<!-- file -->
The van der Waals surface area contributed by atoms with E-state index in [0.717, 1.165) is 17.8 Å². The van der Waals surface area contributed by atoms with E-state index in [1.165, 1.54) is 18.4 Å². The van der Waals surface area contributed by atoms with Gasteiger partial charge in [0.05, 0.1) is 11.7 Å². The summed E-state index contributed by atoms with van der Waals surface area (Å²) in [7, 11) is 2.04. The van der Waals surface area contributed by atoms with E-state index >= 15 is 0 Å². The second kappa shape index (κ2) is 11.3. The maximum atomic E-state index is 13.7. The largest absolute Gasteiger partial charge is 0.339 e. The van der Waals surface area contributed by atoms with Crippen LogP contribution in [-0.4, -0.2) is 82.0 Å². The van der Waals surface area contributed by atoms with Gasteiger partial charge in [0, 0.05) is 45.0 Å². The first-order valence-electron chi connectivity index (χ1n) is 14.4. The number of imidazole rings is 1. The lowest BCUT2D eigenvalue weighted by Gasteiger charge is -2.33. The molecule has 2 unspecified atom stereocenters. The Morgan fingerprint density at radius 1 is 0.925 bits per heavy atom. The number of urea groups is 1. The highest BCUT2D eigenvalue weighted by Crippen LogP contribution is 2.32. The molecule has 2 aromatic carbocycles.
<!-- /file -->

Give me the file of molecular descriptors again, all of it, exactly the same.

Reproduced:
The van der Waals surface area contributed by atoms with E-state index in [0.717, 1.165) is 17.8 Å². The van der Waals surface area contributed by atoms with E-state index in [1.165, 1.54) is 18.4 Å². The van der Waals surface area contributed by atoms with Gasteiger partial charge in [0.05, 0.1) is 11.7 Å². The summed E-state index contributed by atoms with van der Waals surface area (Å²) in [7, 11) is 2.04. The van der Waals surface area contributed by atoms with E-state index >= 15 is 0 Å². The second kappa shape index (κ2) is 11.3. The maximum atomic E-state index is 13.7. The largest absolute Gasteiger partial charge is 0.339 e. The van der Waals surface area contributed by atoms with Crippen LogP contribution in [-0.4, -0.2) is 82.0 Å². The van der Waals surface area contributed by atoms with Gasteiger partial charge in [0, 0.05) is 45.0 Å². The first-order valence-electron chi connectivity index (χ1n) is 14.4. The number of imidazole rings is 1. The lowest BCUT2D eigenvalue weighted by Gasteiger charge is -2.33. The molecule has 2 unspecified atom stereocenters. The Morgan fingerprint density at radius 1 is 0.925 bits per heavy atom. The number of urea groups is 1. The highest BCUT2D eigenvalue weighted by Crippen LogP contribution is 2.32. The molecule has 2 aromatic carbocycles.